Wisest man I ever knew

Who is the wisest man you ever knew?

Did he tell you how it is done, or did he give you analogies to figure out how it was done?

Did he want you to use your own brain, and have no patience for those who didn’t?

Seems back in the day, wisdom was much more sought out and treasured than it is today. Today, kids don’t always want to hear what is right and what is wrong, or how to do things “our way” but my thinking is if you give an analogy that requires them to use what’s in that noggin God gave them, they are more likely to not just “listen”, but to actually hear you.

Just telling people your opinion on matters sometimes turns them off, especially when their opinion may greatly differ from yours at the time. Giving them an example makes them stop for a moment, but give them an analogy, and then they ponder. And who knows, in the end, a lot more of what you say may be taken to heart. If you are lucky, it is never forgotten. -Luckier yet, those analogies will be used for generations.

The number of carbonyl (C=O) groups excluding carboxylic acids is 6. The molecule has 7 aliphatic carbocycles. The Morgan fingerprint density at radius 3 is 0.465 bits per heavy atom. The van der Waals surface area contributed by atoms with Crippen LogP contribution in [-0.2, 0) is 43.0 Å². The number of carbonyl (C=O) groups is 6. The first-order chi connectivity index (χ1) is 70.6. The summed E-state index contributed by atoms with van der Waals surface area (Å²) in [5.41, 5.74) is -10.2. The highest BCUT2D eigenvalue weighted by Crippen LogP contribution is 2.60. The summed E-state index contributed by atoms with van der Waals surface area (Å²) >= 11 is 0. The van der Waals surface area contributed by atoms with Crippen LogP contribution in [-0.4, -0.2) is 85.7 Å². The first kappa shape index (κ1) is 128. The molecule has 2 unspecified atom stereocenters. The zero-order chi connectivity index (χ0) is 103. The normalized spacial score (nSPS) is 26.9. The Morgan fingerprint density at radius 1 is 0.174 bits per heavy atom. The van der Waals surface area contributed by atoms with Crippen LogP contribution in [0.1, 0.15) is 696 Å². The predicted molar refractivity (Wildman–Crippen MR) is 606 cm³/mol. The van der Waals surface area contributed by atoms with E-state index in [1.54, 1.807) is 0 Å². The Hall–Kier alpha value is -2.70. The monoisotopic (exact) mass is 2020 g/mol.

The wisest man I ever knew wasn’t all of those things I described. Lord knows, he was opinionated! -And he grew to a point where he would admit he was opinionated. If you didn’t like his opinion, well then it was no skin off of his back, but you were a dummy for thinking any differently. Moreover, he would never understand why you thought differently than he did.

He had little sympathy for those who were able bodied, yet wouldn’t work. I believe that his belief was use the tools God gave you to better yourself and those around you. Use your head to find the work, and use your able body to do the work, until it was done, and done right. The Lord helps those who help themselves.

The wisest man I ever knew was a loving man, but he was a business man. In his eyes, love and business went hand in hand. You work, and you work hard, to provide for those you love. If you work hard enough, you have not only provided for those you love, but for the generations to follow.

You help your neighbors. You help those in need. You support your Church and its ministries. You don’t buy frivolous things like fancy clothes, fancy cars, or even live in a fancy house. If something is broken, you fix it -you don’t run out to buy a new one.